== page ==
_Over $60,000 profit_ is the average annual yield of the markets to the city treasury, and it is generally agreed that the market system tends to keep down the price of foodstuffs to normal levels.

BUDA-PESTH has 715,000 people and a very complete market system, under which, though only nominal rentals are charged, there is _a profit of over $100,000_.

There is one large wholesale terminal market, while six local markets cater for the retail requirements of all quarters of the city. All salesmen are carefully selected; criminals and diseased persons being rigidly excluded. Though a wide variety of articles are sold in the smaller markets besides farm produce, storekeepers are not allowed to rent stalls, so the market men and farmers alone have the use of the buildings. The regulations under which they trade were drawn up by a market commission and confirmed by ministerial decrees. These regulations are regarded in Europe as a model of comprehensiveness and their observance ensures close attention to hygiene. Among the rules is one insisting on the placing of all waste paper in the public refuse receptacles, while another compels the use of new, clean paper only in wrapping up food products.

Stalls are rented from four to ten cents a day, according to the accommodation. Supplies come by boat, rail and wagon, and when there is pressure on the interior market s.p.a.ce sales are allowed from the boats and wagons at a toll of ten cents a day. Otherwise only merchandise is allowed to be sold outside the market halls. Not only must no fish, game, meat or poultry be sold without first being pa.s.sed by the veterinary inspectors, but none of these articles of diet must be brought to market packed in straw, cloth or paper. Unripe fruit must not be sold to children.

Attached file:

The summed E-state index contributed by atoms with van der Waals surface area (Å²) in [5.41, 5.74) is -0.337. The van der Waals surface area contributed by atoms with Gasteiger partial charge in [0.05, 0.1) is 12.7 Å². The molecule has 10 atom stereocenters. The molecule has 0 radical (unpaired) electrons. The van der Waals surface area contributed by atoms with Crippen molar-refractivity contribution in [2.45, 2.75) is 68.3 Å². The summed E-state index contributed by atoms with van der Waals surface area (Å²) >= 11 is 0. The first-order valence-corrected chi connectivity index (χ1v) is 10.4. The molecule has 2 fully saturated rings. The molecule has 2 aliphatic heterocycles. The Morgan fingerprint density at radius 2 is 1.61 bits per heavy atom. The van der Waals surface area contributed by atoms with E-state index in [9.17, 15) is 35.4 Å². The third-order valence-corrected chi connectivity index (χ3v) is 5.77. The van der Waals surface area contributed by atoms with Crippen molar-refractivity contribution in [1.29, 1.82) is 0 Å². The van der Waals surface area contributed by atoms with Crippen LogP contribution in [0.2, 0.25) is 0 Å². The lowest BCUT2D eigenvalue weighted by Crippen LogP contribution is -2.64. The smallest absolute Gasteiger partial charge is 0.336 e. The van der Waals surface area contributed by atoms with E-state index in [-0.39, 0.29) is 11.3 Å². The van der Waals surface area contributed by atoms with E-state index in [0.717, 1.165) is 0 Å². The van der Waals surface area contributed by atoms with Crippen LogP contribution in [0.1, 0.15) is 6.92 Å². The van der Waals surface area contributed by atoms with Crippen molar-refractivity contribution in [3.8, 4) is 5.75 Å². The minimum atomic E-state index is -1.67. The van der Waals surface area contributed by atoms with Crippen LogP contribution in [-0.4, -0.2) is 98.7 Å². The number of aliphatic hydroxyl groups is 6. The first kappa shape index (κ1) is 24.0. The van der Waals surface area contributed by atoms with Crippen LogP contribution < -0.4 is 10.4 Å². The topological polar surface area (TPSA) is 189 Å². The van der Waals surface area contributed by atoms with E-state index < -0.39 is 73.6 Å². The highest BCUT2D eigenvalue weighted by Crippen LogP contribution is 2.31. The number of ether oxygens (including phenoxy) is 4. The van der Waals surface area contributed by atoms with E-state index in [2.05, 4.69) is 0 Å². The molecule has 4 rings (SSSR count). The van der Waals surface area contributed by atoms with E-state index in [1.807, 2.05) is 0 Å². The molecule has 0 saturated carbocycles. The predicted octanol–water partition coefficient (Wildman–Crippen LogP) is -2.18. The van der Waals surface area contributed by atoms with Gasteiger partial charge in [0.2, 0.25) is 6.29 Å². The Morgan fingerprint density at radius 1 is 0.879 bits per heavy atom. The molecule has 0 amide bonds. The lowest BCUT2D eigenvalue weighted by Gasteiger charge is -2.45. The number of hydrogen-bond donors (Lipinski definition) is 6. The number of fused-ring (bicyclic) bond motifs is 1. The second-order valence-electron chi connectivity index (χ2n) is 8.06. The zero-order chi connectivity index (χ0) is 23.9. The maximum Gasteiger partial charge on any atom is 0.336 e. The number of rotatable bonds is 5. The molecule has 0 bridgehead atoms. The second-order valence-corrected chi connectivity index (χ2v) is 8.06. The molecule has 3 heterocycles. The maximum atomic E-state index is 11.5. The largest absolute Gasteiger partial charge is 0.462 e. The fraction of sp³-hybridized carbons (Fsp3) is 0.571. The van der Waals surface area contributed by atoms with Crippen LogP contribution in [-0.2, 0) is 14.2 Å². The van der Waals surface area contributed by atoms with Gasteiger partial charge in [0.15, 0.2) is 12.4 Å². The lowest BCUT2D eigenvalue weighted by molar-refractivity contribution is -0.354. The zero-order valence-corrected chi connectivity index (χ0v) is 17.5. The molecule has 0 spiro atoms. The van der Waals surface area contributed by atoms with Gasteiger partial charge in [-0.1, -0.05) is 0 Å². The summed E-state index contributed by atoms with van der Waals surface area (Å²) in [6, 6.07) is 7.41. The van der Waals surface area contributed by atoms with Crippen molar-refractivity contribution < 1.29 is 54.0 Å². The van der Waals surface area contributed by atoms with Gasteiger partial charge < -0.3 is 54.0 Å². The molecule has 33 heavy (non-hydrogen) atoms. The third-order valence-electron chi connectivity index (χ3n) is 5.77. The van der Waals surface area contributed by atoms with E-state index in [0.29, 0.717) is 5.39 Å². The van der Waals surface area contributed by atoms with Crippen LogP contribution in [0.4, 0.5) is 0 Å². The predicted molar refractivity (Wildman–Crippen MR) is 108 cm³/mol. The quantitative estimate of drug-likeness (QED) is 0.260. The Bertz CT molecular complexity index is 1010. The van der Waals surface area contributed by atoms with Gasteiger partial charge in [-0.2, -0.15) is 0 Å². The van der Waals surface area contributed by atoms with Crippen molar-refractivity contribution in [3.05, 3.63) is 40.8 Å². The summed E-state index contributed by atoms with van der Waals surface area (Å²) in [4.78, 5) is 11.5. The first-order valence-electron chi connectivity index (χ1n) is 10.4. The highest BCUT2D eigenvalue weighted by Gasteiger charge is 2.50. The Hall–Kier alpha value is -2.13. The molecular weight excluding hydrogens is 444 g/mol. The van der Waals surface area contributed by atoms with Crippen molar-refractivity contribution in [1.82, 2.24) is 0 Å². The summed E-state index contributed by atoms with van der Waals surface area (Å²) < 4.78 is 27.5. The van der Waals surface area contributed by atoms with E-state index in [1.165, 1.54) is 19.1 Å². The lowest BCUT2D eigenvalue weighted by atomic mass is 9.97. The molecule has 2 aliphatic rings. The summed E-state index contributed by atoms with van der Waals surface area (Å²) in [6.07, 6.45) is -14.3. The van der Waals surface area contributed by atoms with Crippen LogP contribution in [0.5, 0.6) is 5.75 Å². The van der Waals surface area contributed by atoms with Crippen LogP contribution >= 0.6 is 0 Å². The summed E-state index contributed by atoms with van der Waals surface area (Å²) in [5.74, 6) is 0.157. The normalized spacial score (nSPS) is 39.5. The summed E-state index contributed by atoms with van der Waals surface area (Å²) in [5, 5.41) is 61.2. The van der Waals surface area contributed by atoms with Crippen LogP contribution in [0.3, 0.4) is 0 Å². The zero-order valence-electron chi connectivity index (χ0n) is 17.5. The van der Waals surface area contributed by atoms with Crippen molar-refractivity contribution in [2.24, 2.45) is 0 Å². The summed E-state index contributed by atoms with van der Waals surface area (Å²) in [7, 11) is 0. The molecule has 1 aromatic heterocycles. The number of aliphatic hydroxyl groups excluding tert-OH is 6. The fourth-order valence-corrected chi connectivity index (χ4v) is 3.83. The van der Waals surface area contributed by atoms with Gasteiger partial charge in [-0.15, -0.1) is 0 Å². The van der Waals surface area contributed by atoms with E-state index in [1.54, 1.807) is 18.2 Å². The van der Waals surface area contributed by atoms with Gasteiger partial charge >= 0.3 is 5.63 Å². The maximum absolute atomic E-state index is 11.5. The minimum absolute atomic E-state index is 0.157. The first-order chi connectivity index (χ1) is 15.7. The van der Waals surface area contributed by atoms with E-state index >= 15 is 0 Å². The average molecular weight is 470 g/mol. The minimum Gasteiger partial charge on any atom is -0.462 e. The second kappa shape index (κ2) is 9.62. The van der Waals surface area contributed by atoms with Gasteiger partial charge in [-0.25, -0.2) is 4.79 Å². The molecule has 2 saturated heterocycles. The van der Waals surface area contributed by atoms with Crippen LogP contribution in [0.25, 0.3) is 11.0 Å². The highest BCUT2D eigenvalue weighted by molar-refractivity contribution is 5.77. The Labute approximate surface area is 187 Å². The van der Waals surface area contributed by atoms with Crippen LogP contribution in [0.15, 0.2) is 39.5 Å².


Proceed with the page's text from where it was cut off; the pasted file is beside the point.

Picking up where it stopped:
Every day a bulletin issued by the market commission sets out the wholesale prices, while a weekly list gives the retail prices, but in the latter case the note is added that the market commission will not be responsible for any controversy that may arise. All the stocks held by the market traders are insured by the munic.i.p.ality, though not to their full value.

Not only have these markets proved beneficial to the consumers generally, but the market men are unanimous as to their advantage, for they afford a ready and inexpensive means of doing a large business.

Holland

AMSTERDAM, with a population of 510,000, has all the local markets under the control of the munic.i.p.ality. They are divided into five districts, each managed by a director or market master, responsible to the city council.

Two of the markets are covered, but the remainder are open and are situated by the side of the ca.n.a.ls, along which the produce is brought in boats from the farms around. On the administration of the markets in an average year there is _a profit of $36,000_, but there is a law against making a profit on munic.i.p.al enterprises, so the surplus is spent on local improvements.

ROTTERDAM, another great Dutch seaport, operates its markets under similar conditions and makes _a profit of $34,000_, of which $23,000 comes from the cattle and meat markets.

Belgium

BRUSSELS, possessing a population of half a million, reaps considerable advantage from its picturesque munic.i.p.al markets, four of which are covered, while several are in the open air.

The renting of s.p.a.ce to standholders at the central market is according to the highest bidder, provided the price is not below $11.58 per month for meat, $9.65 for poultry and game, $5.79 for fruit, vegetables, b.u.t.ter and cheese.

Both producers and dealers sell at these markets, all their supplies being subjected to drastic inspection regulations. All meats are tested by the munic.i.p.al veterinary surgeon and his staff, while a communal chemist regulates the milk, b.u.t.ter and general dairy produce. The cleansing of the markets is done by the department of public cleanliness. Some of the public markets are managed by a contractor, who receives $250.90 a year for setting up the stalls and keeping them in good order. He deposits a security on undertaking his contract and in default of a satisfactory performance of his work the commune does it and charges him with it.

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A Terminal Market System Part 2 summary